New coronavirus-era surveillance and biometric systems pose logistical, privacy problems

New coronavirus-era surveillance and biometric systems pose logistical, privacy problems

Governments and companies are using biometrics and geolocation to identify and track potential coronavirus victims in the name of public safety.

Credit: Dreamstime

As the COVID-19 pandemic grips the globe, new surveillance methods are already raising new privacy and security challenges despite the still-early days of this crisis. Chief among these potential problems is the sudden turn by the government toward using geolocation data to track millions of Americans' cell phones in monitoring the spread of the disease.

Silicon Valley giants, including Alphabet, Amazon and Facebook, have already been called into the White House to brainstorm ways to use geolocation, public media scraping and other technologies to track users in ways that ostensibly don't violate users' privacy. Meanwhile, phone carriers across Europe are sharing data with authorities while Israeli intelligence agencies are using phone tracking technology initially developed to combat terrorism in the fight against COVID-19

Touch-based biometric authentication shunned

Biometric and facial recognition technologies are also rapidly being adopted, and in some cases, melded together in new ways to battle the disease's outbreak. Part of what is spurring the no-contact version of identity verification is the growing fear that fingerprint or hand scanners used to control facility access are potential vectors for the disease's spread.

In New York, municipal workers are balking at the use of hand scanners to check in. The New York Police Department has halted its use of fingerprint entry security procedures amid fears of picking up COVID-19 from the keypad surfaces. Even condo associations are jettisoning biometric-based systems used to permit building entry.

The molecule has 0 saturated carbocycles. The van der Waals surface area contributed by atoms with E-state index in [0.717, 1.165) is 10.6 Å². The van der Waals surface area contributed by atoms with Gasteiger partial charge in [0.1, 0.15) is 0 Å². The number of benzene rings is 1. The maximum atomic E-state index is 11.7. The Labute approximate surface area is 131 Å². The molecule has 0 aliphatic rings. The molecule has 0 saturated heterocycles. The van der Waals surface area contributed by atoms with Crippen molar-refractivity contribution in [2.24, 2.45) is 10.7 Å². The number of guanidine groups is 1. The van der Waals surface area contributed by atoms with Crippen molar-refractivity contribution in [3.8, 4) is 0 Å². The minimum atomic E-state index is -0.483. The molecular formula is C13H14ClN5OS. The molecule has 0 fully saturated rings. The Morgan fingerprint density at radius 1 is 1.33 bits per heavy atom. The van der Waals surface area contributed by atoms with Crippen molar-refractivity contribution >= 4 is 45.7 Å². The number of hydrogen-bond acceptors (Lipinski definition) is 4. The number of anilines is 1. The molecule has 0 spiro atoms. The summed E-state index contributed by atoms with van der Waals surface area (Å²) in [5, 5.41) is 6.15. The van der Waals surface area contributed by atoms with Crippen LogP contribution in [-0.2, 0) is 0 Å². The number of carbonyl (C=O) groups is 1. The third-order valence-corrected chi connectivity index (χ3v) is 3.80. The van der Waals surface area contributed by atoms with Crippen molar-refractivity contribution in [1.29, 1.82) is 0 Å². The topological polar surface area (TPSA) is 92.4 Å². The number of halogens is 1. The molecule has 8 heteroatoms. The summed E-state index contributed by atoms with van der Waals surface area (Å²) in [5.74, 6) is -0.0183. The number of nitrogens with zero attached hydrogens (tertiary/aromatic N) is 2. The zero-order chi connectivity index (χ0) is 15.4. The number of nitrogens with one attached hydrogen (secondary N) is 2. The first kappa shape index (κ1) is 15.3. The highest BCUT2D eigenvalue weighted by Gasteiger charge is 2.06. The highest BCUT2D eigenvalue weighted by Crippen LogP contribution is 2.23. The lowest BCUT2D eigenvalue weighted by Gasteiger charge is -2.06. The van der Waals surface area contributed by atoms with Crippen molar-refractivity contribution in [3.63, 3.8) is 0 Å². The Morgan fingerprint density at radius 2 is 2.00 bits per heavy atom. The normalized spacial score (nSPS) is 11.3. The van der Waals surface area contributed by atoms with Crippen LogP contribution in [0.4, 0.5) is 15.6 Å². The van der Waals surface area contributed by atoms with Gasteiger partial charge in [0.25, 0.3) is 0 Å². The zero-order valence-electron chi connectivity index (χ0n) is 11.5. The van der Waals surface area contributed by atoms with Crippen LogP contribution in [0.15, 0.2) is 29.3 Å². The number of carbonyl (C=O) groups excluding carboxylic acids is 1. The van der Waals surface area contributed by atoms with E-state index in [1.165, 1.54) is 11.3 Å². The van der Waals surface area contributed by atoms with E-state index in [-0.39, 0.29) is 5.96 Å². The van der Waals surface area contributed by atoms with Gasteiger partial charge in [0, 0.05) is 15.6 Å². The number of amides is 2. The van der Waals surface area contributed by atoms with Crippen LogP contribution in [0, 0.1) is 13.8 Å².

Emerging biometrics combine new and old technology

These are a few examples of how biometric technology is evolving during the COVID crisis:

  • In China, tablets affixed to the back of bus drivers' seats record passengers’ body temperatures and take snapshots of their faces. The photos are used later for contact tracing if a passenger tests positive for coronavirus.
  • In the US, threat detection screening company Athena Security, whose system was previously used to detect guns, now offers what it calls its "Fever Detection COVID19 Screening System." It deploys "artificially intelligent thermal cameras" to detect fevers and alert customers to the presence of someone who may be carrying the coronavirus. Athena is pitching its product to be used in grocery stores, hospitals and voting locations and is currently deploying it at government agencies, airports and Fortune 500 companies.
  • Dermalog, a biometrics company that makes fingerprint, iris and facial recognition technology, has now added a feature to determine temperature and is pitching it as a new security feature to companies. The Thai government is already using Dermalog's technology as part of its border control system.
  • Telpo is launching temperature-sensing systems as part of its facial recognition technology, which works even if individuals are wearing masks.
  • Chinese company Wisesoft says it has developed a 3D facial recognition in conjunction with Sichuan University that can identify people wearing masks with 98% accuracy and collect their body temperatures. One hospital in Chengdu has already deployed 140 units of the company's product.
  • Another Chinese company, Hanvon, has developed technology that can detect faces through masks and also collects body temperatures.